Chef (15) ****

Steve Buscemi as Nikita Khrushchev, Jeffrey Tambor as Georgy Malenkov, Adrian McLoughlin as Joseph Stalin, Dermot Crowley as Lazat Kaganovich, Paul Chahidi as Nikolai Bulganin, Paul Whitehouse as Anastas Mikoyan and Simon Russell Beale as Lavrentiy Beria.

Cinema and TRAILER: The Death Of Stalin - cast and director interview

Have your say

If food be the music of love then Chef composes a mouth-watering symphony of Cuban flavours to delight the palate of World Cup-weary audiences, who crave a heart-warming drama garnished with gentle humour.

Written and directed by Jon Favreau, this uplifting confection works to a tried and tested recipe of triumph against adversity, and taps into the rising popularity of food trucks as a lunchtime hang-out for famished American office workers.

Jon Favreau, centre, as chef Carl Casper

Jon Favreau, centre, as chef Carl Casper

Snappily edited scenes of high quality produce being transformed into plates of calorie-loaded deliciousness make any hot dogs, nachos and popcorn from the concessions stand look bland by comparison.

Be grateful that the Smell-O-Vision and AromaRama systems, which heightened the immersive experience of films by releasing scents into the theatre, never gained traction otherwise Chef’s 114-minute running time would be exquisite, stomach-rumbling agony.

By the end credits, my appetite was well and truly whetted for one of the film’s Cubano pressed sandwiches filled with juicy roast pork, boiled ham and molten Swiss cheese.

The culinary wizard responsible for this raging hunger is Carl Casper (Favreau), who is the star attraction at a Los Angeles restaurant owned by Riva (Dustin Hoffman).

Prestigious food critic Ramsey Michel (Oliver Platt), who reportedly sold his online blog for $10m, makes a reservation at the restaurant and Carl excitedly plans a new tasting menu with sous chef Tony (Bobby Cannavale), line cook Martin (John Leguizamo) and sassy hostess Molly (Scarlett Johansson).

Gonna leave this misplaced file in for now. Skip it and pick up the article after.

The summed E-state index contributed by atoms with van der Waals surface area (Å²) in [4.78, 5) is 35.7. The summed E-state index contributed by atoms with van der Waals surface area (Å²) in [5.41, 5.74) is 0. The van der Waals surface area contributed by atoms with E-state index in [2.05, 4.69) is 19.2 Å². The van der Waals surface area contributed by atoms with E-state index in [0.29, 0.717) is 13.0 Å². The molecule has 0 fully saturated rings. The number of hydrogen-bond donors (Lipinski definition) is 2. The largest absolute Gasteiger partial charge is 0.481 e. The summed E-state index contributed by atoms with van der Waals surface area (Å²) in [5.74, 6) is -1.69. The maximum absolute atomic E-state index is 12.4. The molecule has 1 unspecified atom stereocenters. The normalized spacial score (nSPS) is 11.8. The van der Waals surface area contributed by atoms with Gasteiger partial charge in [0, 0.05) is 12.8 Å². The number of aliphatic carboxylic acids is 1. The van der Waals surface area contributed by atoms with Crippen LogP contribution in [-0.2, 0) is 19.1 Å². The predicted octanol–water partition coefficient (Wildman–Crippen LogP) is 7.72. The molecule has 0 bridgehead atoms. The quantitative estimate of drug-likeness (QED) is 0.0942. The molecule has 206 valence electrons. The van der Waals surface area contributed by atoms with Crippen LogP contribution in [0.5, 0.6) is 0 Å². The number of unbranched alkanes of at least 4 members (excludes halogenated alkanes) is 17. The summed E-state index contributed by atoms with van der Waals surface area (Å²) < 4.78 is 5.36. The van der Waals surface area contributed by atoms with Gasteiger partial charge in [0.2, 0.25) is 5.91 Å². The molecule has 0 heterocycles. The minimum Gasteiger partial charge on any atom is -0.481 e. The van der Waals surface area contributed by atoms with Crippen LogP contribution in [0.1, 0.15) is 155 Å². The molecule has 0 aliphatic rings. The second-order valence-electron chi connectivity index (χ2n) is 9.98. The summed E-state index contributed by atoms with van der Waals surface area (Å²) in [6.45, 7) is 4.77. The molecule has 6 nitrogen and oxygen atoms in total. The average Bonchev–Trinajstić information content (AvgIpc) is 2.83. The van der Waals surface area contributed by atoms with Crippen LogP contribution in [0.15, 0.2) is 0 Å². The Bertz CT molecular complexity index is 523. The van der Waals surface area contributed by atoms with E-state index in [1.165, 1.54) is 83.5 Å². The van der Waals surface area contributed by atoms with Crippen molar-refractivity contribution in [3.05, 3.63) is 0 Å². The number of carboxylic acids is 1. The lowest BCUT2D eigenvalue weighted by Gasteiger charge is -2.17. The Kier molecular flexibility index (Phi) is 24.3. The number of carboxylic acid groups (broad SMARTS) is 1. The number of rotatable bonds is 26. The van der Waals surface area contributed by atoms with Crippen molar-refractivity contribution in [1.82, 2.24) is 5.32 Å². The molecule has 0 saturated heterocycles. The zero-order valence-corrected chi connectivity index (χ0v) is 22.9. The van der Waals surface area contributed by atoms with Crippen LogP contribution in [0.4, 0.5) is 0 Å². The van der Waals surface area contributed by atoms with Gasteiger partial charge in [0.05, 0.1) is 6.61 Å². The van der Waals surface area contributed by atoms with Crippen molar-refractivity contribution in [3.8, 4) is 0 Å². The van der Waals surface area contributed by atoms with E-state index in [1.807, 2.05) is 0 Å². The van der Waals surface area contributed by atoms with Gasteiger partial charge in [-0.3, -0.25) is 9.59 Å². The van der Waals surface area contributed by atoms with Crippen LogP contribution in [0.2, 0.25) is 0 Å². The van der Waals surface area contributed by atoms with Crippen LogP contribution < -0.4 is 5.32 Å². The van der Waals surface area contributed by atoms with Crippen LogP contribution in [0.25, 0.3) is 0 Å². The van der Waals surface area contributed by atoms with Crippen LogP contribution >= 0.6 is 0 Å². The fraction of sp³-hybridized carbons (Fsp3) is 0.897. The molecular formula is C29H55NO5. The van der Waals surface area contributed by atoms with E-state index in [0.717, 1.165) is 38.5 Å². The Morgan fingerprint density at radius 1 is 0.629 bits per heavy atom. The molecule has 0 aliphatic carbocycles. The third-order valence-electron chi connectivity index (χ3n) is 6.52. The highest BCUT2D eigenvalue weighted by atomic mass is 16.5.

‘You know what I would do? Play your hits,’ argues Riva and he forces Carl to revert to his signature dishes.

Ramsey’s poor review, which berates Carl for resting on his laurels, ignites a bitter war of words on Twitter.

‘You wouldn’t know a good meal if it sat on your face!’ the chef informs Ramsey.

Their argument spirals out of control and Carl publicly quits his job.

Ex-wife Inez (Sofia Vergara) invites Carl to accompany her and their young son Percy (Emjay Anthony) to Miami to reconnect with his roots.

In familiar surroundings, Carl entertains Inez’s canny suggestion of a food truck and the chef transforms a worn-out vehicle into a mobile eaterie par excellence with help from Percy and Martin.

Chef wears its heart on its olive oil-spattered sleeve, establishing an emotional divide between Carl and his son, which might be bridged as they spend valuable time together travelling on the road.

Social media assumes a pivotal role in the script and Favreau employs sparing visual effects to illustrate how Percy builds word of mouth for the food truck by harnessing the power of the internet.

Favreau and Anthony are an adorable pairing, and Robert Downey Jr injects ribald humour to his fleeting scenes as Inez’s germ-phobic first ex-husband.

Heartfelt scenes of confession and reconciliation ensure tears flow as freely as the overpriced vino from Riva’s cellar.